‘Manolis writes a gripping story set in a country seeped in history, in an era when Greece was governed by a military tyranny… The story line holds the reader from a promising start to a disturbing finish.’
– Michael Zrymiak
Novel, Greek, Libros Libertad 2008
Paperback 9 x 6 in
Greece, the birthplace of democracy, is in one of its darkest periods. A right wing government known as the Regime of Colonels is terrorizing the Greek populace. Those who dissent from government policy or action go to prison – or simply disappear.
Life has been good to Petros Spathis: he has just finished his BA in Economics from the University of Athens with the highest marks in his class, and he is offered a professorship on the condition that he acquire a Master’s degree from a North American university. He is also handsome and charming and catches the hearts of many women, including an Italian Canadian girl, Samantha, and a Greek beauty, Madga. Despite a job offer by the University of British Columbia and Samantha’s pleading that he stay in Canada after receiving his MBA, he goes back to serve his home country.
However, being an idealist, Spathis is compelled to help his students in their struggle for freedom of speech and speaks his mind about what the government should do in front of the formidable school trustee, Colonel Prodromos Alvarezos. He is dragged from his office by police and imprisoned.
Petros Spathis’s close friend, Colonel Stathis Vikas, uses all his power to pressure the government to release Spathis; his students stage demonstrations for his freedom, and Samantha exerts her Canadian influence to rescue him. Will Spathis be freed? Or will he be buried in an unmarked grave by the junta?
“In this meditation on the nature of liberty and independent thought, Manolis explores the misuse of political power and the perishability of freedom. The story’s passions and relationships rage across half the world. A disturbing novel of great beauty, wrought with the author’s sensitivity and strength, Petros Spathis is a Darkness At Noon for our time.”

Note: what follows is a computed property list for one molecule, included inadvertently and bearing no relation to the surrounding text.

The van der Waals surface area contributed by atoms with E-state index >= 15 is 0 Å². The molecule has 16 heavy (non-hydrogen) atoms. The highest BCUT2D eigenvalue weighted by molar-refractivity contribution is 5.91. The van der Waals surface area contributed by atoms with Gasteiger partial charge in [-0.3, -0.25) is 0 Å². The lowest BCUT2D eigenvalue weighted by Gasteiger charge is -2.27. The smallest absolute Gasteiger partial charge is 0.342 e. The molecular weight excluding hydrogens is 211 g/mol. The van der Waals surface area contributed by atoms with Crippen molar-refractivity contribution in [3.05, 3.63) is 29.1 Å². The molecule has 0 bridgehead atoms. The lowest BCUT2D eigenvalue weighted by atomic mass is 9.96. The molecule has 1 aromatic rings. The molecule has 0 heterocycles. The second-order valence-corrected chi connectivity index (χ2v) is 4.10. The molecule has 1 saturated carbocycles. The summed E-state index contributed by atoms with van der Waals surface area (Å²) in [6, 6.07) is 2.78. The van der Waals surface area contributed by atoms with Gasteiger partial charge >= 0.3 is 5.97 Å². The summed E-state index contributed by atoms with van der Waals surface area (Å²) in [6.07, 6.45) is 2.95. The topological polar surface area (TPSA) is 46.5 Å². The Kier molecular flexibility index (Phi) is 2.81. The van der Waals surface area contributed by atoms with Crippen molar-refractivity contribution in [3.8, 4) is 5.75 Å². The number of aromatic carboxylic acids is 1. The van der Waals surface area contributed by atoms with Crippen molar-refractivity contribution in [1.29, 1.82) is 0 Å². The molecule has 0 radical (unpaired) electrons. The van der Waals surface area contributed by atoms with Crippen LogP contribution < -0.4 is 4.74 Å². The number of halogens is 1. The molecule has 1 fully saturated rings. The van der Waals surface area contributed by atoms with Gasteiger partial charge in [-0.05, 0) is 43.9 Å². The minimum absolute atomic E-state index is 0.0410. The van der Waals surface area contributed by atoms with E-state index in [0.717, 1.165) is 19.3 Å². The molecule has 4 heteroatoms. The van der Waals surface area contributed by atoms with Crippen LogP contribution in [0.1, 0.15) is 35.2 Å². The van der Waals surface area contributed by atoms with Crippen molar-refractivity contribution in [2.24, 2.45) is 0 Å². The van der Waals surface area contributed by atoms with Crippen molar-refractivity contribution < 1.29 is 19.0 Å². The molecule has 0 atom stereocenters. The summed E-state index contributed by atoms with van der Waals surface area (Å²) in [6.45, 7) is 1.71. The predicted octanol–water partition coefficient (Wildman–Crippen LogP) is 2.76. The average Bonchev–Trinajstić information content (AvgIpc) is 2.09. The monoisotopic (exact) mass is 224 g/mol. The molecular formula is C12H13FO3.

– Doug Ramsey, author of Poodie James
“The description given by Erasmus of Thomas More as an “Omnium horarum homo” inspired Robert Bolt to choose the title A Man for all Seasons for his play written in the 1950s about the life of More. The play portrayed More as an unbendable man founded on sound principles; a stark parallel can be drawn between that image of More and Petros Spathis who refuses to surrender his integrity by signing the “paper of confession” and thus pays the ultimate price for his beliefs. Petros Spathis is a man for all seasons and sadly all such men end up the same way.”
– Sam Wharton, author of Passe Partout
On the celestial blue wad of uncertain inertia, shapes of water are described by continents. The continents possess invisible lines, separating and protecting nations from the unknown. These are called borders and function as seawalls against meaninglessness. In the capital city of one nation – whose border is marine, except for its interior portions that are seldom acknowledged – is a building. Inside the building, which seems made entirely of corridors without destinations – yet with no Minoan puzzle, no labyrinth in mind at its construction – is a small cell, number 322. In the room, so without character, there is one small, barred window to describe a man. In the man are a blue Mediterranean of memory and his imaginary port through which he summons his island: sailing, skewering the centuries at the speed of a wild dove, jagged face sunward, savaging back the battle of glaucous breakers, waking behind a spoor of black blood.
The image intensifies in resolution; a sword-blade geography, an oblique holiness fuelled by ferocity.
It is the slopping of the beasts, or as it is known more formally, the distribution of the evening meal to the prisoners; to Petros Spathis’ surprise and pleasure, Vikas’ son is on duty, standing there in the doorway of his cell with his tray. The son whispers that things outside the prison are going well, very well, and his father, Colonel Vikas, will come and visit as soon as he can contrive an unsuspicious excuse. With that modicum of lift, Petros Spathis begins the adventure of the evening meal with as much appetite as he can muster.